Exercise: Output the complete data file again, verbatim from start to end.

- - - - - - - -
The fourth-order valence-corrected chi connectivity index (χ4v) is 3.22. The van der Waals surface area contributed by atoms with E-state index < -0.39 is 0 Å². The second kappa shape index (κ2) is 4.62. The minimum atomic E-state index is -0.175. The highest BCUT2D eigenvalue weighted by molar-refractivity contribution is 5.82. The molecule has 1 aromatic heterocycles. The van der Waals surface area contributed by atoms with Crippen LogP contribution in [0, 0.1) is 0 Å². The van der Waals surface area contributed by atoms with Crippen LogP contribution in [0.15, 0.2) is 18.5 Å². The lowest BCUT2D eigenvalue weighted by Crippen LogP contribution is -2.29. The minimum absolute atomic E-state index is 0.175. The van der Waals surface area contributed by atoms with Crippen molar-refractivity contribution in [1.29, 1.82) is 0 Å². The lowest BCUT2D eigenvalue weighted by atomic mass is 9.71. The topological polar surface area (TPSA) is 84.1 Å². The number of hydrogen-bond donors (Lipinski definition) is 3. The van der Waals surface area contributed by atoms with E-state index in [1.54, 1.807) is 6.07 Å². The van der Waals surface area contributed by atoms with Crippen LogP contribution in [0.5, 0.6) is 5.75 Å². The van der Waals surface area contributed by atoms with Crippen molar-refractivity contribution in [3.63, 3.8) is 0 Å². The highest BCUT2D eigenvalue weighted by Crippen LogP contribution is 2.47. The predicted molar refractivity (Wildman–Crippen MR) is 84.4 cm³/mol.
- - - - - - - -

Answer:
The fourth-order valence-corrected chi connectivity index (χ4v) is 3.22. The van der Waals surface area contributed by atoms with E-state index < -0.39 is 0 Å². The second kappa shape index (κ2) is 4.62. The minimum atomic E-state index is -0.175. The highest BCUT2D eigenvalue weighted by molar-refractivity contribution is 5.82. The molecule has 1 aromatic heterocycles. The van der Waals surface area contributed by atoms with Crippen LogP contribution in [0, 0.1) is 0 Å². The van der Waals surface area contributed by atoms with Crippen LogP contribution in [0.15, 0.2) is 18.5 Å². The lowest BCUT2D eigenvalue weighted by Crippen LogP contribution is -2.29. The minimum absolute atomic E-state index is 0.175. The van der Waals surface area contributed by atoms with Crippen molar-refractivity contribution in [1.29, 1.82) is 0 Å². The lowest BCUT2D eigenvalue weighted by atomic mass is 9.71. The topological polar surface area (TPSA) is 84.1 Å². The number of hydrogen-bond donors (Lipinski definition) is 3. The van der Waals surface area contributed by atoms with E-state index in [1.54, 1.807) is 6.07 Å². The van der Waals surface area contributed by atoms with Crippen LogP contribution in [0.5, 0.6) is 5.75 Å². The van der Waals surface area contributed by atoms with Crippen molar-refractivity contribution in [3.63, 3.8) is 0 Å². The highest BCUT2D eigenvalue weighted by Crippen LogP contribution is 2.47. The predicted molar refractivity (Wildman–Crippen MR) is 84.4 cm³/mol.